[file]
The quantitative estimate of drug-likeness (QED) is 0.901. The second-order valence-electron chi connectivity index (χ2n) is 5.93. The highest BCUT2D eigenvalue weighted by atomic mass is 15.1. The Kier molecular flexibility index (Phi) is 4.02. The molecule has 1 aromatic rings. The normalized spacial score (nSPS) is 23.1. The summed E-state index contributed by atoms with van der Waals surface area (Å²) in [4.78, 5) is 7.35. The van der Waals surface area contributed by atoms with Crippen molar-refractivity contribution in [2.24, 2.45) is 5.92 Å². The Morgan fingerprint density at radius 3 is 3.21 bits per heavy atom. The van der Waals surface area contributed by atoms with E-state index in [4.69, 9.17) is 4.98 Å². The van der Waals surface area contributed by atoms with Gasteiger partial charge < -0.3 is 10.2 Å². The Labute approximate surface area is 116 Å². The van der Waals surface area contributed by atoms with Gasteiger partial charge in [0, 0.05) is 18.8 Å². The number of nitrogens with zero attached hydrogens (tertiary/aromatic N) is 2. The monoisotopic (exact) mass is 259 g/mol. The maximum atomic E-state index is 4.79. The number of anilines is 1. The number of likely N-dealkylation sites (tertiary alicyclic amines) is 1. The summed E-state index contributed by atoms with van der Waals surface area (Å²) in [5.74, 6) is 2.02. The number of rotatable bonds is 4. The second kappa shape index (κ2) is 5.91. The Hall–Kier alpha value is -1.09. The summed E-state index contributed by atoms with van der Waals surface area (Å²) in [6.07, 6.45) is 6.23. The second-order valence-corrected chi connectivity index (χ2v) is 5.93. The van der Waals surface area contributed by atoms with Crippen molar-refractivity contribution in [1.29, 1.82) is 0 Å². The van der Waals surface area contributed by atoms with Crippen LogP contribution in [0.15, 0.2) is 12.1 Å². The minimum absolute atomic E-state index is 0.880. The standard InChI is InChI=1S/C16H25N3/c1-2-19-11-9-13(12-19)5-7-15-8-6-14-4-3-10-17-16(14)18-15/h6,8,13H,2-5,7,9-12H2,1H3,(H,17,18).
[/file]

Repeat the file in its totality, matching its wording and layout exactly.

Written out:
The quantitative estimate of drug-likeness (QED) is 0.901. The second-order valence-electron chi connectivity index (χ2n) is 5.93. The highest BCUT2D eigenvalue weighted by atomic mass is 15.1. The Kier molecular flexibility index (Phi) is 4.02. The molecule has 1 aromatic rings. The normalized spacial score (nSPS) is 23.1. The summed E-state index contributed by atoms with van der Waals surface area (Å²) in [4.78, 5) is 7.35. The van der Waals surface area contributed by atoms with Crippen molar-refractivity contribution in [2.24, 2.45) is 5.92 Å². The Morgan fingerprint density at radius 3 is 3.21 bits per heavy atom. The van der Waals surface area contributed by atoms with E-state index in [4.69, 9.17) is 4.98 Å². The van der Waals surface area contributed by atoms with Gasteiger partial charge < -0.3 is 10.2 Å². The Labute approximate surface area is 116 Å². The van der Waals surface area contributed by atoms with Gasteiger partial charge in [0, 0.05) is 18.8 Å². The number of nitrogens with zero attached hydrogens (tertiary/aromatic N) is 2. The monoisotopic (exact) mass is 259 g/mol. The maximum atomic E-state index is 4.79. The number of anilines is 1. The number of likely N-dealkylation sites (tertiary alicyclic amines) is 1. The summed E-state index contributed by atoms with van der Waals surface area (Å²) in [5.74, 6) is 2.02. The number of rotatable bonds is 4. The second kappa shape index (κ2) is 5.91. The Hall–Kier alpha value is -1.09. The summed E-state index contributed by atoms with van der Waals surface area (Å²) in [6.07, 6.45) is 6.23. The second-order valence-corrected chi connectivity index (χ2v) is 5.93. The van der Waals surface area contributed by atoms with Crippen molar-refractivity contribution in [1.29, 1.82) is 0 Å². The van der Waals surface area contributed by atoms with Crippen LogP contribution in [0.15, 0.2) is 12.1 Å². The minimum absolute atomic E-state index is 0.880. The standard InChI is InChI=1S/C16H25N3/c1-2-19-11-9-13(12-19)5-7-15-8-6-14-4-3-10-17-16(14)18-15/h6,8,13H,2-5,7,9-12H2,1H3,(H,17,18).